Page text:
The chapel’s double doors

The chapel’s double doors lead to multiple communal areas and to the main sanctuary, which were planned for maximum flexibility and versatility.
Photo: @Thomas Magno Photography

Pastor Peterson envisioned a new kind of urban church, one as welcoming as a “living room,” an oasis in midtown for people of any faith or none at all.2 That sense of spiritual and civic hospitality is affirmed throughout the church. Its large baptismal font, for instance, is placed by glass doors leading to an outdoor plaza, from where it can be seen by passersby (many of whom venture inside). Similarly welcoming is the chapel’s floor-to-ceiling window that fronts the sidewalk at street level.

From the start, Saint Peter’s was planned as a “Theater of Grace,” where religion and art, estranged in the modern world, would come together again.3 A 1965 New York City order earmarked a percentage of new construction costs for art, and the chapel was the logical recipient for it. Easley Hamner, Stubbins’ supervising architect, introduced Peterson to Nevelson. The unlikely pair—a cherubic man of God and a septuagenarian artist with a taste for exotic headdresses, floor-length furs, and sets of mink eyelashes applied in triplicate—hit it off immediately.

Beneath Manhattan’s legendary grit and chaos is its true wonder: a populace of 8.5 million, speaking more than 200 languages, that co-exists and shares, consciously or not, an understanding of the interdependence of all people and things. In this regard, Nevelson’s art and working methods tell a quintessentially New York story: the whole is greater than the sum of its parts. That resonated with Peterson, who once described his vision of heaven as “the streets of New York City.”4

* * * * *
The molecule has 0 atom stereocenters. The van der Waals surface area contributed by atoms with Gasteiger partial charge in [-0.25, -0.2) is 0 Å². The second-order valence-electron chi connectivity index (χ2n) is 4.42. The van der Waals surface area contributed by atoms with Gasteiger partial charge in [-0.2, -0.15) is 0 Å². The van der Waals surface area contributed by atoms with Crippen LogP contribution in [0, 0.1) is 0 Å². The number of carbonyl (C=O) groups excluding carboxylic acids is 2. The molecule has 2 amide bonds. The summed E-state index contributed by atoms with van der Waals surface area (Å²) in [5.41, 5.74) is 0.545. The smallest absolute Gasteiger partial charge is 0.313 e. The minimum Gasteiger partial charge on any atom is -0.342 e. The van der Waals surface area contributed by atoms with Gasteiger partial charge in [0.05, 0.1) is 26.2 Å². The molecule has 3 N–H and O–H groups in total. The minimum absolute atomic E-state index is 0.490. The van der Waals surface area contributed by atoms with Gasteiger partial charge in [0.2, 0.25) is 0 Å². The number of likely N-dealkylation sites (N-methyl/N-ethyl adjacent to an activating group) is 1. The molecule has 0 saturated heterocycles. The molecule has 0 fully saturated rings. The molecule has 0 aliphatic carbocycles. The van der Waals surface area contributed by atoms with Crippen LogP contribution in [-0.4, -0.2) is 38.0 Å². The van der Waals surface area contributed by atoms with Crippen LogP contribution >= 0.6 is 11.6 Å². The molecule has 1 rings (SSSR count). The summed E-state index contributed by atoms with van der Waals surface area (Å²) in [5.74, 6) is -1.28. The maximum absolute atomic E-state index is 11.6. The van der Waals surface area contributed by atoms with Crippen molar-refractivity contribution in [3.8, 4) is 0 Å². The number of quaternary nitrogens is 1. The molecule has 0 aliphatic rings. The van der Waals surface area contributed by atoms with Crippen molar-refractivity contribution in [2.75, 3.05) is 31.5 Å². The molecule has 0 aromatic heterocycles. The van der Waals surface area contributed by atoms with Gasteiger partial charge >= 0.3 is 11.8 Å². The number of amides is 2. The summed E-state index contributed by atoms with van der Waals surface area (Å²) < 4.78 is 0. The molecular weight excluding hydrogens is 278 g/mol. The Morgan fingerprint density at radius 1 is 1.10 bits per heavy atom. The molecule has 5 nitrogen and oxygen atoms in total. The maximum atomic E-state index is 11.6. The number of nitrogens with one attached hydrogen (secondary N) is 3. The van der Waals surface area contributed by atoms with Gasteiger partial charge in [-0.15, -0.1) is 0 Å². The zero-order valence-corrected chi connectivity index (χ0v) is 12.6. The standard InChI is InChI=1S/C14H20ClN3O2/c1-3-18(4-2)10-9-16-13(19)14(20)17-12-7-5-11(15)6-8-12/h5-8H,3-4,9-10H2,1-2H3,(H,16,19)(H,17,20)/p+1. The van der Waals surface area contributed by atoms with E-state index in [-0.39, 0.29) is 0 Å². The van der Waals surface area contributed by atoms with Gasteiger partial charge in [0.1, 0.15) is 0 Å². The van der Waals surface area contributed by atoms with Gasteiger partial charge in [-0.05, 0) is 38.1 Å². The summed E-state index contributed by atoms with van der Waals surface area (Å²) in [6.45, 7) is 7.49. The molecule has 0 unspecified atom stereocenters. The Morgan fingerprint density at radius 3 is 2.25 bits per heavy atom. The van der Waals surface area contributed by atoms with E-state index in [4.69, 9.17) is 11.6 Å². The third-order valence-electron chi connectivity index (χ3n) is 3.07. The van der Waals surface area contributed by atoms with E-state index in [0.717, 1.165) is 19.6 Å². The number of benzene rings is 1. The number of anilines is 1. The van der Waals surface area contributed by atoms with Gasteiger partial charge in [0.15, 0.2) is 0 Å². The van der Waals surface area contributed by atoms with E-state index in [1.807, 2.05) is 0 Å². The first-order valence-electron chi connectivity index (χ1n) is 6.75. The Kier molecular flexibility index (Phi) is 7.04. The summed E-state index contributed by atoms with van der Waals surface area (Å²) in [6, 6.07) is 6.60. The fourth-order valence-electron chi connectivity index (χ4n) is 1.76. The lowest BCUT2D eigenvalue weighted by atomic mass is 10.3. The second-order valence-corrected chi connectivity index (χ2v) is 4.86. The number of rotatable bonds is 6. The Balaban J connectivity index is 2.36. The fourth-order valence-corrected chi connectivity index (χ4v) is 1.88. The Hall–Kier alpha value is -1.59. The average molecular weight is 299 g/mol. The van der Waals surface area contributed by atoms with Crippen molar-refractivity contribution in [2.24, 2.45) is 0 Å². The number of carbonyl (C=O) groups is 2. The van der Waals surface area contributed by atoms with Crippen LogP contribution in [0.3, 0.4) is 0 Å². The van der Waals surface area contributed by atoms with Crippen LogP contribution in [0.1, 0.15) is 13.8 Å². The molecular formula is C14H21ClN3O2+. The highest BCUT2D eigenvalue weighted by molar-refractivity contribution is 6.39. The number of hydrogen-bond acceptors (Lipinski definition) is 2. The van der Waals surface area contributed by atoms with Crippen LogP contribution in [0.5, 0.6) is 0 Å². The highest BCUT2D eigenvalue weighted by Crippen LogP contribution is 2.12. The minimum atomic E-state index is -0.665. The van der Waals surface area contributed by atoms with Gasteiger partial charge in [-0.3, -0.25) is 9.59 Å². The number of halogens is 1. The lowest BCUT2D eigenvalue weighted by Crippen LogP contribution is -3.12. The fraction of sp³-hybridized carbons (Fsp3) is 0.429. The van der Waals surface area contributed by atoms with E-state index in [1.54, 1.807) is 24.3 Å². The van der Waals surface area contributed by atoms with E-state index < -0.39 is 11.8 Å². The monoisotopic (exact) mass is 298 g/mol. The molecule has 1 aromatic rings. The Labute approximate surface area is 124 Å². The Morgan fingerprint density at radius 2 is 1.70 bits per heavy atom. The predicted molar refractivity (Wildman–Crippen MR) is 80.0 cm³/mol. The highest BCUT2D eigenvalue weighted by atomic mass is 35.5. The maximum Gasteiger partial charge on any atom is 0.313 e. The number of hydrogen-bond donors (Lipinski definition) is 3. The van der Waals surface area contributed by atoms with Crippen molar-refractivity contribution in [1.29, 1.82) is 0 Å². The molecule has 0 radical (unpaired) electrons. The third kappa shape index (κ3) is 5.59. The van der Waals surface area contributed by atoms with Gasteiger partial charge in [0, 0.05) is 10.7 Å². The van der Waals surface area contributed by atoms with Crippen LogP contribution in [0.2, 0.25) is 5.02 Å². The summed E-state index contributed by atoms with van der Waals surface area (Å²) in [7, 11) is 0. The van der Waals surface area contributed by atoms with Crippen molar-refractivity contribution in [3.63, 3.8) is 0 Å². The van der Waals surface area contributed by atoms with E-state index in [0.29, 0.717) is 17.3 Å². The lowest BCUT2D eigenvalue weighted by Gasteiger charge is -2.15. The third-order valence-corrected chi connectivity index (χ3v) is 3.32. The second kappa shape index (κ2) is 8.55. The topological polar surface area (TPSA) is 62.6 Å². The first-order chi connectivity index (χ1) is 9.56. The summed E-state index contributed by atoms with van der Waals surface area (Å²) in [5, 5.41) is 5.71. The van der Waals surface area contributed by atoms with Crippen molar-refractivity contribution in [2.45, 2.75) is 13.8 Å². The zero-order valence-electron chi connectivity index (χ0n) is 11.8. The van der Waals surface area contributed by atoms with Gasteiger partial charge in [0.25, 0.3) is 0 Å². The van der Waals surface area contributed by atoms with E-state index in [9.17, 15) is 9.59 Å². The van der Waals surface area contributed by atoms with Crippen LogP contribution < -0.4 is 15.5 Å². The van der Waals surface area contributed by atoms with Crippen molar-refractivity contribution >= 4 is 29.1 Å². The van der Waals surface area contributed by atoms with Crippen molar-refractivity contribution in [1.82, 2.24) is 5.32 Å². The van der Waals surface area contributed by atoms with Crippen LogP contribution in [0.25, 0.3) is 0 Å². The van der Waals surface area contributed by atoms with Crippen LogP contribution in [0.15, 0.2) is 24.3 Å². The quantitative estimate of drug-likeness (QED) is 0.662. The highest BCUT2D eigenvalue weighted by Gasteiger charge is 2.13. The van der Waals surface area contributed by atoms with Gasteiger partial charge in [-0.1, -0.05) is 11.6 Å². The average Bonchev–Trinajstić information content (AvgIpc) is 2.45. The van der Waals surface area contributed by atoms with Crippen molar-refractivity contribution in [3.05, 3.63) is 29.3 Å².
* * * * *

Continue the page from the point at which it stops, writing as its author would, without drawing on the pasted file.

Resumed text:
For much of her career, Nevelson worked in wood, typically scraps scavenged from the city’s streets and assembled into sculptural reliefs. Her biographer, Laurie Wilson, draws a parallel between the artist’s penchant for cast-offs and her experience of being disenfranchised—as a refugee, a Jew, and a female artist. She harmonized their myriad parts and varied topographies with an overall coating of black, white, or (occasionally) gold paint, transforming discards into works of surpassing grace and mystery. Her command of light and deep shadow offered “something not easily found in North America: the impact of carved wood and stone in a twilit Gothic cathedral,” as art critic John Russell wrote in her 1988 New York Times obituary. Nevelson built the chapel’s largest pieces in her cabinetry shop and placed smaller elements in situ. She painted them with white alkyd paint, unfortunately, on unprepared surfaces. Over the decades, well-intentioned restorations covered the original surfaces in thick, uneven layers of paint that continued to chip, bubble, and flake.

State-of-the-art restoration technique

State-of-the-art restoration techniques will reverse decades of deterioration and preserve the artist’s original vision and working methods.
Photo: © Leslie dela Vega